Immigration Polls and Dog Whistle Effects

Mark Blumenthal uses vastly different results in by major polls on the immigration issue conducted by NBC/WSJ and CBS/NYT. “Both ask about essentially the same provision in the bill, and include many of the same elements of that proposal, yet show diametrically opposite results.”

The NBC/WSJ poll is headed up by Democrat Peter Hart and Republican Neil Newhouse, two of the top pollsters in the business. (I should note here that Newhouse is my wife’s boss and a friend. Still, there’s no questioning either man’s credentials.) The CBS/NYT poll is unsigned but I presume they’re using top-notch folks as well.

Why, then, are polls conducted by seasoned professionals with no incentive to slant questions to please a client so different?

The challenge in interpreting any of these results is to remember that most Americans have, at best, only a vague sense of what the immigration bill does, much less which provisions they favor. As I wrote previously (especially here and here), survey questions about specific proposals largely measure reactions, not preexisting opinions about the proposals. Respondents tend to listen to the text of the question and form opinions on the spot. As such, the results can vary greatly depending on the way the pollster asks the question.

Blumenthal breaks down the nuances of the questions and explains why they would lead respondents with little previous knowledge of the issue (which is to say, respondents) to give different answers. My instinctual preference is for the NBC/WSJ question, which is cleaner and has fewer potentially confusing qualifiers, but the CBS/NYT version provides more information and may well produce more accurate results.

The point, though, is that we really don’t know. Polling on issues where public opinion is unfixed (again, most issues) is simply problematic. Blumenthal’s includes himself in the assertion that,

Unfortunately, media and campaign pollsters know little about how respondents hear these sorts of questions or what pieces of information they weigh most heavily in their answers. We often refer to these sorts of differences as “dog whistle effects” — the respondents seem to hear things we miss. There is a way to “debug” this sort of question (hint: Google “cognitive pretesting”), but it requires far too much lead time and costs far, far too much to be practical for media and campaign pollsters. So we are left to speculate about how to interpret the results.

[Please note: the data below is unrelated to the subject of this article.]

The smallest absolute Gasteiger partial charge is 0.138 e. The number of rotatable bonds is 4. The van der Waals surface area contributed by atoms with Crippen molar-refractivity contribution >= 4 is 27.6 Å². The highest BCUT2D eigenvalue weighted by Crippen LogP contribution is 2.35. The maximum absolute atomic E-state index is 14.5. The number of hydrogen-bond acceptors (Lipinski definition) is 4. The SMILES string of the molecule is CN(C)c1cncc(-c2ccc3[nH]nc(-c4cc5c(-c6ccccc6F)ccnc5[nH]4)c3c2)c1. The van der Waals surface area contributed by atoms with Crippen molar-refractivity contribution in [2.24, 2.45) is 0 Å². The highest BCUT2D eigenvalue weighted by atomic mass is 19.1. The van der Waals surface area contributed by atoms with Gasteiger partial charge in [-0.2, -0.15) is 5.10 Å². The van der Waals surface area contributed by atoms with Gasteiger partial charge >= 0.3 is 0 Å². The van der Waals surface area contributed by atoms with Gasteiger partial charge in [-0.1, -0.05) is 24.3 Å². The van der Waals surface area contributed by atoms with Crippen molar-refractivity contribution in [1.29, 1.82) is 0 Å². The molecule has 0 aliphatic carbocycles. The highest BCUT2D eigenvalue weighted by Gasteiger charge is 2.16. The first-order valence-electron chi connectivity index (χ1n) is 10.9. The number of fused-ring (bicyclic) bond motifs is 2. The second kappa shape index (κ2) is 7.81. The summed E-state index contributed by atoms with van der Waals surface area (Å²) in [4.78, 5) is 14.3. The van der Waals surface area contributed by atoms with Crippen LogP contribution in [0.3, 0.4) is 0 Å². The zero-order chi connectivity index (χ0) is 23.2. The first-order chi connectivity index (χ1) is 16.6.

The more results tend to diverge, the greater the odds that respondents are confronting the proposal for the first time and are simply reacting, drawing upon real (and sometimes conflicting) attitudes triggered by the information provided in each question.

Polling is a useful tool for gauging public opinion. We too often presume, though, that the public has an opinion. On an emotional issue like illegal immigration, people have very strong attitudes which are often in conflict. That doesn’t mean they have a firm grasp on the details of complicated public policy proposals.

Hell, I’m not sure most Members of Congress understand this bill.

FILED UNDER: Blogosphere, Borders and Immigration, Congress, Public Opinion Polls, , , , , , ,
James Joyner
About James Joyner
James Joyner is Professor and Department Head of Security Studies at Marine Corps University's Command and Staff College and a nonresident senior fellow at the Scowcroft Center for Strategy and Security at the Atlantic Council. He's a former Army officer and Desert Storm vet. Views expressed here are his own. Follow James on Twitter @DrJJoyner.


  1. Patrick T McGuire says:

    Yeah, most of us hicks out here in fly-over country can’t understand hundreds of pages of nuanced legalese. Our minds are so simple, all we can understand is simple concepts, like right and wrong.

  2. rpkinmd says:

    I must be one of those that has uninformed strong opinions, I have not read the bill and that puts me in the company of probably all of the Senators who I doubt if any has sat down and actually read the whole thing.

    I do know I have absolutely no basis for trusting the federal government to close the borders down. In this I have the facts on my side. I am old enought that I was very opposed to the 1986 amnesty bill. I was right and all those who accused me back the were either disingenuous or more uninformed than I was.

    Don’t feed me comprehensive (amnesty) reform; IT’s THE BORDERS STUPID!

  3. Michael says:

    Yeah, I don’t think that’s exactly what he meant Patrick. Have you read the immigration bill? No? That’s what he meant.

    How can anyone form an opinion on the contents of something they haven’t read? The answer, as James pointed out, is that they form their opinion on the spot based on something less that complete exposure to the bill, and something more than what is actually in it.

    Having work in the field service industry (the part that actually conducts the survey) I understand how much of an impact the interviewer can have on which way those spontaneous opinions are formed. If you don’t have a strong opinion, you might be less willing to tell someone with an Hispanic accent that you oppose immigration. Emphasis can also have an impact, if they put a stronger emphasis on “illegal” they will form a different opinion than if they put an emphasis on “immigration”. Some firms are turning to pre-recorded audio to ask the questions, so they know that every respondent gets ask the same way. Even then, you never know if your particular combination of questions and wording will influence the opinion of the respondent.